Looking to check what Linux Operating System you’re using or the Linux kernel version?

Linux represents a collection of open-source operating systems built around the Linux kernel. These operating systems are known as Linux Distributions, and some of the most popular ones are Debian, Ubuntu, Fedora, CentOS, Arch Linux and OpenSUSE.

Whether you’ve just spun up a server, or simply forgotten your distro or kernel, these things are good to keep in mind for potential software compatibility issues or security patches.

Check Linux Distribution Name, Version & Kernel

To find the Linux operating system’s name, version or kernel:

  1. Open up a terminal (on desktop) or log in via SSH (on a remote server)
  2. Run any of the following commands to check the Linux OS version details:

  1. To check the Linux Kernel version, run one of the following commands:

Let’s explore each of the commands a little more in depth.

Check Linux OS Version Using “cat /etc/os-release”

A reliable way to check your Linux OS name and version is checking the contents of the /etc/os-release file.

This command works on multiple distributions. In this guide we’re testing it on CentOS, Debian and Linux Mint (which is based on Ubuntu).

As you’ll see, the other commands may not work on expected on every distro.

Let’s check the output of this command on the distros mentioned above:

CentOS

Debian

Linux Mint

Check Linux OS Version Using “cat /etc/issue”

Again, we’ll use the cat command, to check the contents of a file. In this case, we’re checking the contents of the /etc/issue file, which contains system identification text:

CentOS

Debian

Linux Mint

Check Linux OS Version Using the “lsb_release” Utility

lsb_release is a utility that displays Linux Standard Base information about the Linux distro. Although it is useful for easily displaying version information in a straightforward manner, it’s not always installed by default.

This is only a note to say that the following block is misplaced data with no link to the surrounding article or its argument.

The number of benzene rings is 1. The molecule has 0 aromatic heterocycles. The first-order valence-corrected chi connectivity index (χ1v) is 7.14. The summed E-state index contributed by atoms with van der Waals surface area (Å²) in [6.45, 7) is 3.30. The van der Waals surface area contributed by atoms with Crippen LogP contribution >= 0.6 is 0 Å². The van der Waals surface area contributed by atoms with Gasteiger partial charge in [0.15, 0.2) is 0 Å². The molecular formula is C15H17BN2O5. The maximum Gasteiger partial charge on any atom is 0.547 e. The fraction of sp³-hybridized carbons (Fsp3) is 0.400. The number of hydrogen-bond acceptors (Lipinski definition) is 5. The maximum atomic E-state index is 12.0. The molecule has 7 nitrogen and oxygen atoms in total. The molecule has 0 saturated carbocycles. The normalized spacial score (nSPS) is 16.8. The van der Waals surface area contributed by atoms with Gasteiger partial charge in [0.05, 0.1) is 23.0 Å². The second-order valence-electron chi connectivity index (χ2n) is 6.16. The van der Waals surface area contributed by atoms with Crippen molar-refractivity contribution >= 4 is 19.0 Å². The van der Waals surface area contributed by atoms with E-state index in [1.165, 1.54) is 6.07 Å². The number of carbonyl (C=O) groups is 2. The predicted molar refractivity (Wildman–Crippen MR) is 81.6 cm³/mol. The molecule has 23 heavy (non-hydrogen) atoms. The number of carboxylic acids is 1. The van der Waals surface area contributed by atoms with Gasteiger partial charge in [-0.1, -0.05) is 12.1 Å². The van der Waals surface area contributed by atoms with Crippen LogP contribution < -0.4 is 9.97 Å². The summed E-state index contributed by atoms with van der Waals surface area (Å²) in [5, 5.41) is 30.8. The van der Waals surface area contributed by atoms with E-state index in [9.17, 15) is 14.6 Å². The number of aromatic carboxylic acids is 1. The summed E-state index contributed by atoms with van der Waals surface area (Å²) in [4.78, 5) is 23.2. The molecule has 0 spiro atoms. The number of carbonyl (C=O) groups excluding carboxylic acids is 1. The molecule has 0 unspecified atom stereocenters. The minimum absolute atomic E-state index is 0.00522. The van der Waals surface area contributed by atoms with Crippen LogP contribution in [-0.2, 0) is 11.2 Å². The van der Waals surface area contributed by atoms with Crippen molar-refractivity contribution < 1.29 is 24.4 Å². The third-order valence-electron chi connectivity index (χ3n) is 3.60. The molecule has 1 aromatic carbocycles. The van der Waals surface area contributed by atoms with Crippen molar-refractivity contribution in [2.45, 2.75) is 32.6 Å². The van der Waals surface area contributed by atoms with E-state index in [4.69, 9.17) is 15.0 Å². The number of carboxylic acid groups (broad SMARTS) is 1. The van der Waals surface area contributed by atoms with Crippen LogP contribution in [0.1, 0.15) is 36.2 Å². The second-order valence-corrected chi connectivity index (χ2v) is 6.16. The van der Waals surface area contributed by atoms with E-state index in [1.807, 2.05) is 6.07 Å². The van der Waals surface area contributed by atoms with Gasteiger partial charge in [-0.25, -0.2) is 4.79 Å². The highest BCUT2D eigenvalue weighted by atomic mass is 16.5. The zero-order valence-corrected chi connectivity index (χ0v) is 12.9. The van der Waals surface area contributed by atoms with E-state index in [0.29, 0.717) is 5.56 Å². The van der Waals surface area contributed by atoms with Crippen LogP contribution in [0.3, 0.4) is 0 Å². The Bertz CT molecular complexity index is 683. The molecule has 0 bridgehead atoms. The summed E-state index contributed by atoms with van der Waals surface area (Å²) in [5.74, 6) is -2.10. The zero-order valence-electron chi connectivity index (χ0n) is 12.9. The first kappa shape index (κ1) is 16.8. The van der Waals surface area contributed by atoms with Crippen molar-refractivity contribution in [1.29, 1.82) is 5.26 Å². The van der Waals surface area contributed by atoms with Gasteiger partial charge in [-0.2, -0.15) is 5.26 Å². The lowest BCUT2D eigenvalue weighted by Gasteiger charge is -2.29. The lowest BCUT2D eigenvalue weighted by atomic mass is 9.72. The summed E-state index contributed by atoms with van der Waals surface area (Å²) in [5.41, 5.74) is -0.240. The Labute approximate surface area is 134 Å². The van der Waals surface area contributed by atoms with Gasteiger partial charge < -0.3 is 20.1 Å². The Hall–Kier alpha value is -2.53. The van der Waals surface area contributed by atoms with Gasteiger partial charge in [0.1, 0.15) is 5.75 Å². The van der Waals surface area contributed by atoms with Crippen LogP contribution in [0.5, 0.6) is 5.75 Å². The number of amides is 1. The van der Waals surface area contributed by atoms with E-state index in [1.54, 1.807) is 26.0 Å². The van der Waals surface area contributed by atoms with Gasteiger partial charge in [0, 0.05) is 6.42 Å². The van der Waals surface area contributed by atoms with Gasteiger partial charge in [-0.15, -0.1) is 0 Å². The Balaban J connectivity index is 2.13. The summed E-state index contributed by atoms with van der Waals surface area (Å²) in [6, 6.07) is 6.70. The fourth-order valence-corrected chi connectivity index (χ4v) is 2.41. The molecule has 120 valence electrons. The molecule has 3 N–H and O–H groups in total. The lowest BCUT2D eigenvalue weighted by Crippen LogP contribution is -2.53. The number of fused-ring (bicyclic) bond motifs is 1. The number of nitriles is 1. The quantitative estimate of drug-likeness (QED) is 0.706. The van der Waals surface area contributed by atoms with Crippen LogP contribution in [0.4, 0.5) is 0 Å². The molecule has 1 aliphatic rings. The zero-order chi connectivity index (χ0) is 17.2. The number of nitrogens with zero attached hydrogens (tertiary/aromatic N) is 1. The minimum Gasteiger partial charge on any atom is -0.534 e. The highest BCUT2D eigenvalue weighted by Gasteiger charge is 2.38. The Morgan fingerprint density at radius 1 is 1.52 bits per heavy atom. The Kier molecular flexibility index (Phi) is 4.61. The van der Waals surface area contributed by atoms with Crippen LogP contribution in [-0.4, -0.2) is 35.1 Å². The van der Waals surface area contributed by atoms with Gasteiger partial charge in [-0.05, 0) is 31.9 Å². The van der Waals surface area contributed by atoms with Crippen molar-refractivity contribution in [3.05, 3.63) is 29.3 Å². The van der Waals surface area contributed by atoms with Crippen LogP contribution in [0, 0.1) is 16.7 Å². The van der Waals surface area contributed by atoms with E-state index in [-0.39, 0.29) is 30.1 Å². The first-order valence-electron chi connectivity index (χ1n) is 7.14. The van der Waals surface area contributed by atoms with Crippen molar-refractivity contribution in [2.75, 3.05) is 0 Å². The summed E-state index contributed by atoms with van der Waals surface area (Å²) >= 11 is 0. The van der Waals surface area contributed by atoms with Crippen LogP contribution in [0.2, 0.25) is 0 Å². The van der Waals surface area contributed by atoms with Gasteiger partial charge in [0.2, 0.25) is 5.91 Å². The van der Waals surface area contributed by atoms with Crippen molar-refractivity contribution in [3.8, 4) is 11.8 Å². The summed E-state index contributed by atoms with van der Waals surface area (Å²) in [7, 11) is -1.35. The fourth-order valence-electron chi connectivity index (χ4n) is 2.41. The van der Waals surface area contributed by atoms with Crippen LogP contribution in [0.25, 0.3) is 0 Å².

Let’s see for ourselves:

CentOS

Debian

Linux Mint

Check Linux OS Version Using “hostnamectl”

hostnamectl is a command that lets you display the hostname of the machine, but you can also use it to check a few more details, among them being your OS version and kernel:

CentOS

Debian

Linux Mint

Check Linux Kernel Using “cat /proc/version”

To check our Linux kernel version, we can use the cat command to check the contents of the /proc/version file:

CentOS

Debian

Linux Mint

Check Linux Kernel Using “uname”

Lastly, we can check our Linux kernel using the uname utility, which is short for unix name.

With it, you can check the name, version, kernel and other details about the current machine and operating system.

To see all the options, just run:

Output:

We’ll just use it to check the Linux kernel, in this guide:

CentOS

Debian

Linux Mint

Conclusion

In this guide we’ve explored several ways to check our Linux OS name, version, kernel, and other details.

If you’ve encountered any issues or you consider that some aspects of this guide should be corrected, then feel free to contact us via the comments or any other means and we’ll get back to you as soon as possible.


Vlad

Tech Support